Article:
Designing for Sustainability
Sustainable design extends beyond energy savings, as one homeowner in Coralville can attest. Her home on Flintshire View is built to last, both because of the materials used and because it meets the needs of its residents and those with disabilities. It is comfortable and convenient: wide hallways, zero-step entries, and a full bathroom on every level make the home a welcoming space for everyone.
Influenced by Sarah Susanka’s building philosophy from The Not So Big House, the home’s design creates a sense of space without adding square footage, with sight lines between rooms and well-placed windows. The open concept living area is flooded with daylight, and it flows seamlessly to a deck with sweeping views of a wooded area and pond. Built-ins minimize the need for extra furniture, and a dedicated “away room” provides a quiet, personal space for guests or projects.
Local builder Don Otto, of DPO Construction, constructed the residence with integrated energy saving features. The home is oriented to minimize environmental impact—both inside and out. It is designed for passive solar heating, and its south-facing windows allow for natural heat gain in winter. In the summer, deck overhangs provide shade, reducing the need for air conditioning. The home includes triple-pane windows, a geothermal heating system, and structural insulated panels (SIPs) for a tight building “envelope.” An energy recovery ventilation (ERV) system ensures easier breathing with fresh, filtered air, while radiant in-floor heating keeps residents and guests comfortable on the lower level.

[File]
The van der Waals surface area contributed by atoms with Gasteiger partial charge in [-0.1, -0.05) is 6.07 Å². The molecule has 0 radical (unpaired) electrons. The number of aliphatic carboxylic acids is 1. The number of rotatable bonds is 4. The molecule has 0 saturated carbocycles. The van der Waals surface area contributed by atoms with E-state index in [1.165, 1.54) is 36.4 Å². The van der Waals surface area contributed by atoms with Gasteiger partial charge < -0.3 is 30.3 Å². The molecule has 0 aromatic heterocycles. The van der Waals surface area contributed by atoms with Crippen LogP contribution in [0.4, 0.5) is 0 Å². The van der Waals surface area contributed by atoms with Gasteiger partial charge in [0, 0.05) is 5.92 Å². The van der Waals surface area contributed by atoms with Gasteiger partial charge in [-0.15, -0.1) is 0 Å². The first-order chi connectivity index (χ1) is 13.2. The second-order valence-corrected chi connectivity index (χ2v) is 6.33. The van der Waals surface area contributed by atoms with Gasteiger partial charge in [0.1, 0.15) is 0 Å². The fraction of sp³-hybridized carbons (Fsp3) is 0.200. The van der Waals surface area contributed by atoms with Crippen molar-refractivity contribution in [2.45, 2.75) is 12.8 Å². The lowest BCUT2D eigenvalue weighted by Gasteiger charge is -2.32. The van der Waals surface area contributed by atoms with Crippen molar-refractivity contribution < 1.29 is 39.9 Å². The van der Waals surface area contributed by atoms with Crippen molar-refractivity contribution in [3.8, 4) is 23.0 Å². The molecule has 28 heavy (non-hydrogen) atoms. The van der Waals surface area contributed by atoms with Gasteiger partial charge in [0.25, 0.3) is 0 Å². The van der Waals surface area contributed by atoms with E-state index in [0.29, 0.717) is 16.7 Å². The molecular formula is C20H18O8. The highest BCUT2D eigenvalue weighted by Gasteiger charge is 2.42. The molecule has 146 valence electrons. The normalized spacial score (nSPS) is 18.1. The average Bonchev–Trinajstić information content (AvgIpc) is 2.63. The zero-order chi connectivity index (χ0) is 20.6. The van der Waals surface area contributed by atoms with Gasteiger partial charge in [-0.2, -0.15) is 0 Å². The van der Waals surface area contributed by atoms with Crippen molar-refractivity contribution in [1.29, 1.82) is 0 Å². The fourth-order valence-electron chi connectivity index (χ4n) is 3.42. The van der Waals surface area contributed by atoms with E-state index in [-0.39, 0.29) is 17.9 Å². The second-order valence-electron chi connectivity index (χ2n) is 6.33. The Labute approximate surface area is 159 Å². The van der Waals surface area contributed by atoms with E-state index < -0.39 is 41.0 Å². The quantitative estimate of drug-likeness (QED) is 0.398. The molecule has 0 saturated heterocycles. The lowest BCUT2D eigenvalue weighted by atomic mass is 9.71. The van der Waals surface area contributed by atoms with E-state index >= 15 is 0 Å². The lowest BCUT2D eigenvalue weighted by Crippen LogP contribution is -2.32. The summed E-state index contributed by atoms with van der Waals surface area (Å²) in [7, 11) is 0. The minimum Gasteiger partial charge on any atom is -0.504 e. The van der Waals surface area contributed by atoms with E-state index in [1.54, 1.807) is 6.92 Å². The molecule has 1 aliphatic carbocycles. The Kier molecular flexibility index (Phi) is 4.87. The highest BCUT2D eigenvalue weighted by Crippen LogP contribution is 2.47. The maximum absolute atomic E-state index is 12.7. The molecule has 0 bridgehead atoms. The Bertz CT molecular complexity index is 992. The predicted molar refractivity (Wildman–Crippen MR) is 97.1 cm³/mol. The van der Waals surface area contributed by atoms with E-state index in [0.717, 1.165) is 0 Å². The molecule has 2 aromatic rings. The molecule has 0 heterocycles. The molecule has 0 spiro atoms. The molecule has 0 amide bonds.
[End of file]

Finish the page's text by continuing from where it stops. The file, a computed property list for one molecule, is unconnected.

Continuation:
The homeowner says she can’t choose a favorite among this house’s many energy-saving features. “The building itself is green, air-tight from the foundation to the sprayed foam insulation in the attic,” she explains. “The geothermal heating and cooling system is a big energy saver, and so quiet inside the home and outside because there is no noisy outdoor air conditioner.” She adds, “Imagine having your heating and cooling bill bring a smile to your face when it arrives.”
For this local resident, sustainability meant designing a home flexible enough to serve its residents’ varied needs and “smart” enough to minimize its impact on the environment.
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Verne Folkmann, | REALTOR®